At this point, the cloud is a household name. Whenever we scroll through Facebook or use apps on our phone, we are accessing data stored on the cloud.
The general public has been quicker to use cloud services. But now, small businesses are catching on to the trend at an increasing rate.
But switching from in-house systems to the cloud is a daunting task. With many options out there, it can be mind-boggling.
But fear not. If you’re a small business owner thinking about cloud computing, you are in good company.
Below is a list of the pros and cons of the cloud for small business. This list will help you narrow down whether this technology is right for your business. Enjoy!
The Pros of Cloud Computing for Business
No Maintenance Cost
There is no maintenance cost associated with the cloud solution. You are not responsible for maintaining or repairing any server or equipment.
Also, you no longer have to buy software. On top of that, cloud applications tend to be cheaper.
With cloud storage, you only pay for the amount of storage you need. If your business grows, then the cloud grows with you. And if you need to downgrade that shouldn’t be a problem.
Cloud-based data infrastructure is efficient and responsive to demand. By paying only for the server space you need, your costs for data management can scale with it. Cloud technology eliminates the need to pay for massive local server space.
With the cloud, if you’ve got an internet connection you can be at work. This feature is beneficial to employees with small children or disabilities. Also, it makes snow days a thing of the past.
Likewise, remote access helps businesses cut down costs associated with brick-and-mortar office spaces.
Better Collaboration, More Productivity
Because everything is online, a dispersed workforce can effectively share documents.
For example, when you save a document to the cloud, every person with access to it can see it as it is in real time.
In other words, the cloud eliminates the need to go back and forth. And everyone has the same version of a document, so no more duplicates running amuck.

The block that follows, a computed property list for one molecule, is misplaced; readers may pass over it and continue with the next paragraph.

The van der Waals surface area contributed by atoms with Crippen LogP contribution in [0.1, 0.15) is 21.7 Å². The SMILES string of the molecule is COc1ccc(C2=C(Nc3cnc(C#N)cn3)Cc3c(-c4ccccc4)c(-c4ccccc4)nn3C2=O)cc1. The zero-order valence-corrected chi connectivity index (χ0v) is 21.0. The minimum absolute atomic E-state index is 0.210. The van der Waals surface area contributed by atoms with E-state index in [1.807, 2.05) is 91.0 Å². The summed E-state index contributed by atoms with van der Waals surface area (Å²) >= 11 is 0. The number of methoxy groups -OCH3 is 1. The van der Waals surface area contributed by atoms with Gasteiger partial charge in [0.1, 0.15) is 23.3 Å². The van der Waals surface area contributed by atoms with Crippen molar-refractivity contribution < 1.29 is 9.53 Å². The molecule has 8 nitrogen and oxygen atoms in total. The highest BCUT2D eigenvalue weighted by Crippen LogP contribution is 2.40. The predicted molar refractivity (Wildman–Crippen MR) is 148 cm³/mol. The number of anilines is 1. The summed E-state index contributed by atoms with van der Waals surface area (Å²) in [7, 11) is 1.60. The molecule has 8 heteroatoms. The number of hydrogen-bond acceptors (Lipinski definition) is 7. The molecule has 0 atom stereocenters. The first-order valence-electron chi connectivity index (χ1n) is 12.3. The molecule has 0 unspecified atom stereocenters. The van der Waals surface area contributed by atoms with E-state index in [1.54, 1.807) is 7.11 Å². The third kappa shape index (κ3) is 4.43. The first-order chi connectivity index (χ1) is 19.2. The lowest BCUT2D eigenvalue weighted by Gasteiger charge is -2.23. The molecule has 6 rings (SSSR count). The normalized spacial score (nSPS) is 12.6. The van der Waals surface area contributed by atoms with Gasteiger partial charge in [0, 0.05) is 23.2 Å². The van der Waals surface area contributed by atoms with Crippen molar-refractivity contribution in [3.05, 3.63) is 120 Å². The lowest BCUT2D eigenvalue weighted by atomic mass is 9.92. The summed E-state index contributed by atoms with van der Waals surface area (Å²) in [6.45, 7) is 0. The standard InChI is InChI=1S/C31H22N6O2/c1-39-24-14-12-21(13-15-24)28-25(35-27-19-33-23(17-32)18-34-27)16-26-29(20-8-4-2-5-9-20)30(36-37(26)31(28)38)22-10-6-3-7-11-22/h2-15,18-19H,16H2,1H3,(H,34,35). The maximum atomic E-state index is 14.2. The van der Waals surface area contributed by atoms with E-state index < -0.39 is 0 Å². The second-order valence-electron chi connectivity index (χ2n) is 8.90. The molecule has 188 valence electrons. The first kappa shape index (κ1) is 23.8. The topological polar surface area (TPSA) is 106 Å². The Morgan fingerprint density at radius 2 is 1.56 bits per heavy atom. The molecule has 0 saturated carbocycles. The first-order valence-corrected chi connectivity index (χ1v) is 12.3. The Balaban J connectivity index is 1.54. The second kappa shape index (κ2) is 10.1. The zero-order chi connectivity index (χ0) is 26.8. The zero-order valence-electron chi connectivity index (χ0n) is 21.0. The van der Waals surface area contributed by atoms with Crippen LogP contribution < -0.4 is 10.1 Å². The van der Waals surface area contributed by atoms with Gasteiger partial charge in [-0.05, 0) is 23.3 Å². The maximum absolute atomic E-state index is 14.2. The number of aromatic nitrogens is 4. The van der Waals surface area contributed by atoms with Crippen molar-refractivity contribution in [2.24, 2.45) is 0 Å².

Built for Disaster
Businesses of all sizes should be investing in a disaster recovery plan. But for smaller businesses crisis plans can be a challenge due to cash and expertise. The cloud is helping small businesses bridge that gap.
For example, if a hurricane destroys your office building, all your Cloud data will be safe. And you’ll be able to access those files as long as you have an internet connection.
The Cons of Cloud Computing for Business
No Internet, No Cloud
When it’s offline, you’re offline. If your cloud provider loses internet, your business can come to a standstill.
Likewise, if your office loses internet, you won’t be able to access the Cloud from your office.
So, the cloud is not suitable for your business if you suffer from frequent internet outages.
Cloud data is accessible from anywhere on the internet. That makes it a double-edged sword. If a data breach occurs on the cloud, your entire business data can be compromised.
I know cloud computing vendors trump that they have sophisticated data security systems. But that might not be the case. When you place your company’s data on a cloud, you trust a third party to keep it safe.
Such a third party may not provide you with the robust data security that you need for your business. When you use the cloud, you are subject to their standard data protection measures.
As a small business owner, you have to decide what level of risk you’re willing to take with your data.
At first glance, cloud computing may appear to be a lot cheaper than in-house solutions. However, if you rely on custom software, that may not be the case.
Customize within the cloud can be very expensive. For example, it may not be possible to move custom software to the cloud without an expensive re-write.
Also, with public cloud storage, the price costs over the years might increase. Like paying rent on office space, providers can increase the price upon renewals.
It’s true that the cloud provides a huge list of services, but there are also sizable restrictions and limits. Cloud users may find they have less control over applications within a cloud-hosted environment. For example, have you ever tried to insert a Microsoft Excel file into a Google Doc spreadsheet? Disastrous.
Also, it’s easy to become provider dependent. This dependence makes it difficult to leave one cloud provider for another. If you do manage to leave a provider, the migration to another platform could also expose your data to security vulnerabilities.
Cloud computing can be a great opportunity for small businesses – as long as they can live with the disadvantages.
There are many cloud solutions out that. In fact, I could write another blog post about the pros and cons of each type of cloud service.
My point is – don’t enter the cloud computing space blindly. Instead, sit down with your IT guys and figure out what solution makes sense for your business. If you are still uncertain, please don’t hesitate to contact the MRW Systems team. We understand the complexities of integrating cloud technology–it’s one of the things we do best.